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TUCoPS :: Unix :: General :: a6075.htm

XDR Integer Overflow
20th Mar 2003 [SBWID-6075]

	XDR Integer Overflow


	 Sun Microsystems Network Services Library (libnsl)
	 BSD-derived libraries with XDR/RPC routines (libc)
	 GNU C library with sunrpc (glibc)


	Marc Maiffret [] says :
	XDR Integer Overflow
	Release Date:
	March 19, 2003
	Severity: High (Remote Code Execution/Denial of Service)
	Systems Affected:
	Sun Microsystems Network Services Library (libnsl)
	BSD-derived libraries with XDR/RPC routines (libc)
	GNU C library with sunrpc (glibc)
	XDR is a standard for the description and  encoding  of  data  which  is
	used heavily in RPC implementations. Several libraries exist that  allow
	a  developer  to  incorporate  XDR  into  his   or   her   applications.
	Vulnerabilities were discovered in these libraries  during  the  testing
	of new Retina auditing  technologies  developed  by  the  eEye  research
	ADAM and EVE are two technologies developed  by  eEye  to  remotely  and
	locally audit applications for the existence of common  vulnerabilities.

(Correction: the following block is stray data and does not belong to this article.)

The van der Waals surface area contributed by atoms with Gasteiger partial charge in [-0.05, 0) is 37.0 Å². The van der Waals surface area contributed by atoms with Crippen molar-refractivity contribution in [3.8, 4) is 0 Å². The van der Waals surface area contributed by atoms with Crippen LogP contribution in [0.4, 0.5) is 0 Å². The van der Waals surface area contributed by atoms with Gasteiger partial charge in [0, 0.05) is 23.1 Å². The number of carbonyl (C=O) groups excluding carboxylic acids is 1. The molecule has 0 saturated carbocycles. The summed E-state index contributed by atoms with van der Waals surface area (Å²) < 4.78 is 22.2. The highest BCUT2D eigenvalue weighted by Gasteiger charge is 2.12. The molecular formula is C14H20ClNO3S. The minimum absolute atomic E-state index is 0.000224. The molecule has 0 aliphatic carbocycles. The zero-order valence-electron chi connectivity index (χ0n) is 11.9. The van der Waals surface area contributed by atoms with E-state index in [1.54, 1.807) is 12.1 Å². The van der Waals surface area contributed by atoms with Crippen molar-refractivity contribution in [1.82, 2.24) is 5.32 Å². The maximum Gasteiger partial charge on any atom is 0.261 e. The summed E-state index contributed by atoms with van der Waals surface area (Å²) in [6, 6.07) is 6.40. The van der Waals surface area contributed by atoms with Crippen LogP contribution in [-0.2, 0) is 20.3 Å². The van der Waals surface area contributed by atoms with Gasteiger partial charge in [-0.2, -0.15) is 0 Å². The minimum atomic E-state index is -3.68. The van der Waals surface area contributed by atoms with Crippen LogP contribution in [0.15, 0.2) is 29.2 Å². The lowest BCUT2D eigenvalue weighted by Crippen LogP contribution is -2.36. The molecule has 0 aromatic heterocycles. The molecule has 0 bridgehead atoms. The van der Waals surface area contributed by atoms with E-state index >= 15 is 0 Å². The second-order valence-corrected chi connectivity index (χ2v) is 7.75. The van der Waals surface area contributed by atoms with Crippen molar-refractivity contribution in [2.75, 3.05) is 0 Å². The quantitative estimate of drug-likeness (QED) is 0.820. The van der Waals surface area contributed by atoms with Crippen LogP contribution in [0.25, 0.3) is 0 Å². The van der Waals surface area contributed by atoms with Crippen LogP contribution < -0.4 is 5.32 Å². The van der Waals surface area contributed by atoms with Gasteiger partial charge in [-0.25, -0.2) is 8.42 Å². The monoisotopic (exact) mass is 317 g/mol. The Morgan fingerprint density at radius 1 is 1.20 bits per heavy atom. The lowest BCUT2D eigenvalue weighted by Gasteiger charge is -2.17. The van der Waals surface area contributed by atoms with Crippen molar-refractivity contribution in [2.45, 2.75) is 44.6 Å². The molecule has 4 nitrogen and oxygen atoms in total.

During an ADAM audit, an integer overflow  was  discovered  in  the  SUN
	Microsystems XDR  library.  By  supplying  specific  integer  values  in
	length fields during  an  RPC  transaction,  we  were  able  to  produce
	various overflow conditions in UNIX RPC services.
	Technical Description:
	The xdrmem_getbytes() function  in  the  XDR  library  provided  by  Sun
	Microsystems contains an integer overflow.  Depending  on  the  location
	and use of the vulnerable xdrmem_getbytes() routine, various  conditions
	may be presented that can permit  an  attacker  to  remotely  exploit  a
	service using this vulnerable routine.
	For the purpose of signature development and further  security  research
	a sample session is included below that replicates an  integer  overflow
	in the rpcbind shipped with various versions of  the  Solaris  operating
	char evil_rpc[] =
	"\xFF\xFF\xFF\xFF" // RPC argument length


	Vendor Status:
	Sun Microsystems was  contacted  on  November  13,  2002  and  CERT  was
	contacted shortly afterwards. Vendors believed  to  be  vulnerable  were
	contacted by CERT during a grace period of several months. Due  to  some
	difficulties communicating  with  vendors,  after  rescheduling  several
	times a release date was set for March 18, 2003.
	eEye recommends obtaining the necessary patches or updates from  vendors
	as they become  available  after  the  release  of  this  and  the  CERT
	For a list of vendors  and  their  responses,  please  review  the  CERT
	advisory at:
	You can find the latest copy of this advisory,  along  with  other  eEye
	research at
	Riley Hassell - Senior Research Associate
	Liver destroyers of the world:
	Barnes (DOW!), FX, and last but definitely not least, Heather and Jenn.
	Copyright (c) 1998-2003 eEye Digital Security
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